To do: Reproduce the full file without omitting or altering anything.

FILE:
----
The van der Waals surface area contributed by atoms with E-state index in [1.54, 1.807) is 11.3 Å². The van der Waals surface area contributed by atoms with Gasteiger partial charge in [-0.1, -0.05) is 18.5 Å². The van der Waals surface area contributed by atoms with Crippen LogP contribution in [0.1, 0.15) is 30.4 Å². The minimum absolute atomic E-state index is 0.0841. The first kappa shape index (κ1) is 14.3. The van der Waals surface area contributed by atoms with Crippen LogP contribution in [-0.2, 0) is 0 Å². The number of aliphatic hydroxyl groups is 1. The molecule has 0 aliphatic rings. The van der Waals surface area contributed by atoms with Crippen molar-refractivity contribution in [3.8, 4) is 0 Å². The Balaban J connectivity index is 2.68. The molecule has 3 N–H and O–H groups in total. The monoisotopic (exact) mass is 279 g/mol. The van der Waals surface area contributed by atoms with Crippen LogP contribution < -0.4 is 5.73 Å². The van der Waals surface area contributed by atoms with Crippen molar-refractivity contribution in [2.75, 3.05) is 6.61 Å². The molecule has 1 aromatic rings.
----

The van der Waals surface area contributed by atoms with E-state index in [1.54, 1.807) is 11.3 Å². The van der Waals surface area contributed by atoms with Gasteiger partial charge in [-0.1, -0.05) is 18.5 Å². The van der Waals surface area contributed by atoms with Crippen LogP contribution in [0.1, 0.15) is 30.4 Å². The minimum absolute atomic E-state index is 0.0841. The first kappa shape index (κ1) is 14.3. The van der Waals surface area contributed by atoms with Crippen LogP contribution in [-0.2, 0) is 0 Å². The number of aliphatic hydroxyl groups is 1. The molecule has 0 aliphatic rings. The van der Waals surface area contributed by atoms with Crippen molar-refractivity contribution in [3.8, 4) is 0 Å². The Balaban J connectivity index is 2.68. The molecule has 3 N–H and O–H groups in total. The monoisotopic (exact) mass is 279 g/mol. The van der Waals surface area contributed by atoms with Crippen LogP contribution < -0.4 is 5.73 Å². The van der Waals surface area contributed by atoms with Crippen molar-refractivity contribution in [2.75, 3.05) is 6.61 Å². The molecule has 1 aromatic rings.